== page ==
Scary Nights at the Museum

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Many of the nation’s filmgoers will satisfy their annual Halloween movie fix this month with Venom, Goosebumps 2 or the this-is-the-last-one-we-promise Halloween reboot with the indestructible Michael Myers and the inimitable Jamie Lee Curtis.

But at the Flint Institute of Arts, the cinematic Halloweens are less conventional. This October, the museum’s scheduled monster-related pictures are a biography of the unlikely creator of “Frankenstein” and a modern Jekyll-and-Hyde tale from France about a dualistic science teacher.

Maybe you’ll shudder a little rather than jump out of your seat, but the artistic effect promises to be worth it.

Mary Shelley, showing October 12-14 in the museum’s Friends of Modern Art film series, could be subtitled “How Frankenstein Came to Be.” Played by Elle Fanning, Mary battles polite early 19th century society – and her own family’s horror – to author one of the most famous gothic novels of all time … one that made its humanly assembled, electrically charged being into a cultural icon.

Showing October 26-28 is Madame Hyde, a French tale with a twist. A science teacher, played by Isabelle Huppert, undergoes strange personality changes after she is struck by lightning during a harvest moon. Her new alter ego is confident, powerful … and dangerous.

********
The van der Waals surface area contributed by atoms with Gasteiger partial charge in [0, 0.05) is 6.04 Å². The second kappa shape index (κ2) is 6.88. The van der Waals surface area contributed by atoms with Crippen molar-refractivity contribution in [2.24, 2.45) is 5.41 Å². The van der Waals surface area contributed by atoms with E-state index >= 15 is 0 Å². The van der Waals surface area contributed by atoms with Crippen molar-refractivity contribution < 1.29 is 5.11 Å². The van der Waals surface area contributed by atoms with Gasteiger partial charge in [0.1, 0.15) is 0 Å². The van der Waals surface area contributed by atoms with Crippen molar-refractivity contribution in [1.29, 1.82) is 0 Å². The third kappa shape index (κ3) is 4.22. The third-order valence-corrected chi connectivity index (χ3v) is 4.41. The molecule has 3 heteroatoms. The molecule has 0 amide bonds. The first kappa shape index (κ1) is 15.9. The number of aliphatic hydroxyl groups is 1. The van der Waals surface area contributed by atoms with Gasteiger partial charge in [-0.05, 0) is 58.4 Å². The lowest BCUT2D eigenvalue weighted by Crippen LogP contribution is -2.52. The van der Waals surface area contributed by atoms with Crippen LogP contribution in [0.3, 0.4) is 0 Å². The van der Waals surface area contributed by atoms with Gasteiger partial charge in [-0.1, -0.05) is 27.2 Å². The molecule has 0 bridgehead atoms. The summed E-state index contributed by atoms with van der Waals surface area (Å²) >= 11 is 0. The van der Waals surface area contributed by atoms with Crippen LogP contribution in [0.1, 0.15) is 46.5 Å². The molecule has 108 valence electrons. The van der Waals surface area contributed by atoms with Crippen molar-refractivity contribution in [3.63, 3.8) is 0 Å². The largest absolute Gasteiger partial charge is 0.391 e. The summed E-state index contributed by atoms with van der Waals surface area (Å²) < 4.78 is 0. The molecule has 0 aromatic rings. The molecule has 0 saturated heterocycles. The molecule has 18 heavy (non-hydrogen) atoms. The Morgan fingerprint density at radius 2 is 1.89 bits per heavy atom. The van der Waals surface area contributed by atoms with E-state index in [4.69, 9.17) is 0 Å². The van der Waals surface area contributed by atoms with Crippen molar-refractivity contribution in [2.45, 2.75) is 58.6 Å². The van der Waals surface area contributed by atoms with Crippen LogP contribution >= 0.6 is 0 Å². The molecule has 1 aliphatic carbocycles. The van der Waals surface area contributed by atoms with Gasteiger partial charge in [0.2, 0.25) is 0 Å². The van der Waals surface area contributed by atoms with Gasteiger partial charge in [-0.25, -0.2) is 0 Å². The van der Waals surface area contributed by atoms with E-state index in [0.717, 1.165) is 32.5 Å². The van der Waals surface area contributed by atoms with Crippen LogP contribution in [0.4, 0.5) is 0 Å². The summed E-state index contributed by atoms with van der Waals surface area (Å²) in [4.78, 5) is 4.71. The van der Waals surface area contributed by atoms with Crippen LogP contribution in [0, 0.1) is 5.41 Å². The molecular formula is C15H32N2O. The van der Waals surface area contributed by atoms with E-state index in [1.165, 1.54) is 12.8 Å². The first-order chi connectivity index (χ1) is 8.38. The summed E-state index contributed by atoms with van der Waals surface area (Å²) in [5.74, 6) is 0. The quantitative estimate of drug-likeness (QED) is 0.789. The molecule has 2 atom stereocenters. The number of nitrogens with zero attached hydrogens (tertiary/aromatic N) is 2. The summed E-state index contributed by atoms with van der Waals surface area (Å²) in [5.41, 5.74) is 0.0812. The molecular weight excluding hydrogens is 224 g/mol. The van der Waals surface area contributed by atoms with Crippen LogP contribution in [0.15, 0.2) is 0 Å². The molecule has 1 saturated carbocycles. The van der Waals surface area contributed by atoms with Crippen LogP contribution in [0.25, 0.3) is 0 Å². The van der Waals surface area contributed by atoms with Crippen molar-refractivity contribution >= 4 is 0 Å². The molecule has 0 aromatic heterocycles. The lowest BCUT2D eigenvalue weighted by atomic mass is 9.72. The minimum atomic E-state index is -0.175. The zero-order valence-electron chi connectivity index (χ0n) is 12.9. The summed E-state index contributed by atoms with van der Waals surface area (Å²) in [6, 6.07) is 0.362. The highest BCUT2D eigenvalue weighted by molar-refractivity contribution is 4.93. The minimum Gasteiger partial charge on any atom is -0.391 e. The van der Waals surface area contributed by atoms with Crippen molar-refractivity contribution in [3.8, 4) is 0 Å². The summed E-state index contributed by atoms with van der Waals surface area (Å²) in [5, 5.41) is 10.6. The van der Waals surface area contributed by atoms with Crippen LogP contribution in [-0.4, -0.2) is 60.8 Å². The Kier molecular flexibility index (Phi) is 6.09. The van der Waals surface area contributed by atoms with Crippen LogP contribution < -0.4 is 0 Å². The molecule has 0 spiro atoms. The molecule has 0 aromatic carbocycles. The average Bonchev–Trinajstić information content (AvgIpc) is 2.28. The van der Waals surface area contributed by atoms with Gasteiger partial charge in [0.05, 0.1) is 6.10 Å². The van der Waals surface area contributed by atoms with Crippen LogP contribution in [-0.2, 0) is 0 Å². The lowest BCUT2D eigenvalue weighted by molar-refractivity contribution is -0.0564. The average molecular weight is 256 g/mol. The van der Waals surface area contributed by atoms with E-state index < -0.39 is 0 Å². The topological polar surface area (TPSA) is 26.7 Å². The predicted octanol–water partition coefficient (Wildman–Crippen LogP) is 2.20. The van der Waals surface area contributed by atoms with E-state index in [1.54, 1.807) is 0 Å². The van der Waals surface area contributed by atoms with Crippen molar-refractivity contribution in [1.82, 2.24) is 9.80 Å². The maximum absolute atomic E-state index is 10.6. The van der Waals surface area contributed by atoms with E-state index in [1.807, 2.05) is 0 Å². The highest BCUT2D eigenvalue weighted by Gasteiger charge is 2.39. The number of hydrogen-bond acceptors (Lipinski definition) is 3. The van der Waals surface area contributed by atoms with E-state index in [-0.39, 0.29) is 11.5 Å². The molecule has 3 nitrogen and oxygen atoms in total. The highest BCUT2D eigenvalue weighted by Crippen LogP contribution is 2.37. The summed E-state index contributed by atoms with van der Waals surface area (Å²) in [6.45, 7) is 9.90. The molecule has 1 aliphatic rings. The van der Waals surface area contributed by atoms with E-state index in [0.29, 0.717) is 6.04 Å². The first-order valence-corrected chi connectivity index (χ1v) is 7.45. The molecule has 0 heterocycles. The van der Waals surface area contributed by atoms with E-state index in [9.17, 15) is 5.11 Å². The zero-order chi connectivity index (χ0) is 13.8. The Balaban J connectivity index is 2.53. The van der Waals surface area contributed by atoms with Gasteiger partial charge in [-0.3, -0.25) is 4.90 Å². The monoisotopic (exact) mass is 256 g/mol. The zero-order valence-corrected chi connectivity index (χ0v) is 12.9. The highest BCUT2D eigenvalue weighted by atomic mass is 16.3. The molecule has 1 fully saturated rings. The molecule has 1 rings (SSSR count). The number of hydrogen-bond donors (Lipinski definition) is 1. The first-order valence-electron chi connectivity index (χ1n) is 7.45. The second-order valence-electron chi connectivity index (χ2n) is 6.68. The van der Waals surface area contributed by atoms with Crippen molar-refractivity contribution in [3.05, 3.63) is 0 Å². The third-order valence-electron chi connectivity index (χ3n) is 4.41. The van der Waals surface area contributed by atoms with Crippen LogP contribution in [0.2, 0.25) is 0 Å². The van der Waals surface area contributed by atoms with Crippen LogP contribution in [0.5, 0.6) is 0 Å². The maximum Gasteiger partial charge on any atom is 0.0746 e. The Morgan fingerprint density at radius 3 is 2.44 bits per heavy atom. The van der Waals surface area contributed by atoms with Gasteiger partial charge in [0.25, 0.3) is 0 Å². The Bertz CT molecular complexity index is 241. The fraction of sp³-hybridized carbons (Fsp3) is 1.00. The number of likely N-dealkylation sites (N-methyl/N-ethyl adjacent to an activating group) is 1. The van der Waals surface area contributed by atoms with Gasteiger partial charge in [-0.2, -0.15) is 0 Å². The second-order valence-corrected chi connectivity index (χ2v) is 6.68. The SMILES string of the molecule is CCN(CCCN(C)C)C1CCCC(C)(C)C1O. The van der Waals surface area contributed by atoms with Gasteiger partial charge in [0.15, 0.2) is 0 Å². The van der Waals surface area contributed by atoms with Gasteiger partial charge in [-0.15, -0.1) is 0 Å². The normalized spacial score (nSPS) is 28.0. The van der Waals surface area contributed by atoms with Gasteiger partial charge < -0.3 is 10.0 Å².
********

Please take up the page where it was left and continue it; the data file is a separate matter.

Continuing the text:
Two more empowered women are central to non-Halloween FOMA series entries this month.

The Wife, showing October 5-7, is already garnering Oscar buzz for Glenn Close’s portrayal of the devoted spouse of a novelist (Jonathan Pryce) who is about to win a Nobel Prize. The occasion of the award ceremony forces her to come to grips with how she has sublimated her own writing talents for the sake of her mate.

Screening October 25 and 27-28, Love, Gilda is a documentary about Detroit native Gilda Radner, the pioneering Saturday Night Live regular who was taken from us way too soon. Radner is recalled in her own words in a film that weaves together recently discovered audiotapes, rare home movies and interviews with friends and colleagues.

The month’s other FOMA film is Denmark’s The Guilty, in which a former police officer races against time after answering an emergency call – and uncovers a far bigger crime. This gripping thriller, coming October 19-21, was lately honored at the Sundance Film Festival.

As always, information on all screenings at the FIA is available by visiting FlintArts.org or calling 810.234.1695.

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